HALF MOON BAY, Calif. – After one of the West Coast’s most valuable commercial fisheries was declared an economic disaster in 2000, California and other Pacific states saw more boats being sold and more fishermen looking for work.
But federal statistics show the first signs of a comeback among these so-called groundfish fishermen — those who ply deep waters for dozens of different species that fall under the “groundfish” label, such as sablefish, rockfish and thornyheads.
Conservation efforts and a two-year-old contentious quota system called “catch shares” appear to be helping, and fishermen who were losing money in the once-lucrative fishery are in the black again, according to National Oceanic and Atmospheric Administration data.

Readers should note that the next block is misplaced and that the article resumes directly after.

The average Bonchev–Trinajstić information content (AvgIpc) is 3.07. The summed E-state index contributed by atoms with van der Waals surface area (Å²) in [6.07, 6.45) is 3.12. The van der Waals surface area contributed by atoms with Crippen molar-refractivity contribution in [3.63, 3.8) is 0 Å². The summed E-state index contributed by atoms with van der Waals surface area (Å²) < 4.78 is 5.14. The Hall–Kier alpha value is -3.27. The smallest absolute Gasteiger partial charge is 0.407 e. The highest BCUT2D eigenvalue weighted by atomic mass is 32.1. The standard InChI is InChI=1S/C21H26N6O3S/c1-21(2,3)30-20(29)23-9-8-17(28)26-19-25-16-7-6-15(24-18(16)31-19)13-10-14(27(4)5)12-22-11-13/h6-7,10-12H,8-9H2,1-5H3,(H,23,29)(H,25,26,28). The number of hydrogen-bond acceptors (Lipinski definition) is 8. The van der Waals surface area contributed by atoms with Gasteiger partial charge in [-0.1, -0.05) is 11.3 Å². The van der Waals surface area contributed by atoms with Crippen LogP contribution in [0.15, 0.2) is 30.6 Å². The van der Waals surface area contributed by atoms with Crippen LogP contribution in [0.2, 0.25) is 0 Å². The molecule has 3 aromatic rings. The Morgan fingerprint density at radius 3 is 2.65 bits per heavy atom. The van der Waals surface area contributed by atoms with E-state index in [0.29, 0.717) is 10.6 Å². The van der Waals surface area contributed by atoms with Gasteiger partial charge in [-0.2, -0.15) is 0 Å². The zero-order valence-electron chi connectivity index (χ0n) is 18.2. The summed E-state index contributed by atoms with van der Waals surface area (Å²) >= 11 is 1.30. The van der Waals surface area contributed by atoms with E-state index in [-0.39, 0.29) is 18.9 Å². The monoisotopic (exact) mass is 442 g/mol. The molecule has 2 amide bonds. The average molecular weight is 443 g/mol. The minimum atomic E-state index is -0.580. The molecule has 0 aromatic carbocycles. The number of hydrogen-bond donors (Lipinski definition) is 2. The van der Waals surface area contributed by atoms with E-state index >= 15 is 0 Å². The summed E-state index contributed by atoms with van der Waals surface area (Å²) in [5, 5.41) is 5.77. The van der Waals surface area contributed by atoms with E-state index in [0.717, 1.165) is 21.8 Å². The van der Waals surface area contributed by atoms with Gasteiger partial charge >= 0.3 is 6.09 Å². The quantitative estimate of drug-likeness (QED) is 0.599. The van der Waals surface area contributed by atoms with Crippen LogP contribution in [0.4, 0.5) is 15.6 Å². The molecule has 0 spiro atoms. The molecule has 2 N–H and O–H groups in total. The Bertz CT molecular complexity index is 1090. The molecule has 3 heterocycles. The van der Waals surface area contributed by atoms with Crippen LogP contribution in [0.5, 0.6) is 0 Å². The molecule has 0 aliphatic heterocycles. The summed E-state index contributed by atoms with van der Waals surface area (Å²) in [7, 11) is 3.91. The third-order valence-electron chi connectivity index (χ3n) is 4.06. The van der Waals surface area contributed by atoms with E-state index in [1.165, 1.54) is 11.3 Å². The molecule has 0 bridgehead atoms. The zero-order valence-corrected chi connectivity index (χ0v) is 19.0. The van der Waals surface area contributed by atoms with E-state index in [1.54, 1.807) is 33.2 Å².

Some fishermen initially skeptical of the stricter government oversight say they’re now seeing the long-term benefits of this approach — and hard-hit fishing towns are seeing signs of recovery.
“When the disaster declaration came on line, for several years after that, this fishery was in a very bad situation,” Frank Lockhart of the National Marine Fisheries Service said. “A lot of people were losing money, and on average, the fleet as a whole was losing money.
“What it looks like now, in 2011, the first year of catch shares, they were able to turn that around, and more people are making more money.”
Overall, regulators reported the West Coast groundfish fishery yielded $54 million in 2011; the average for the previous five years was $38 million. West Coast fishermen typically catch 10 percent to 21 percent of all U.S.-landed groundfish, a haul comprised of high-value sablefish and Pacific cod.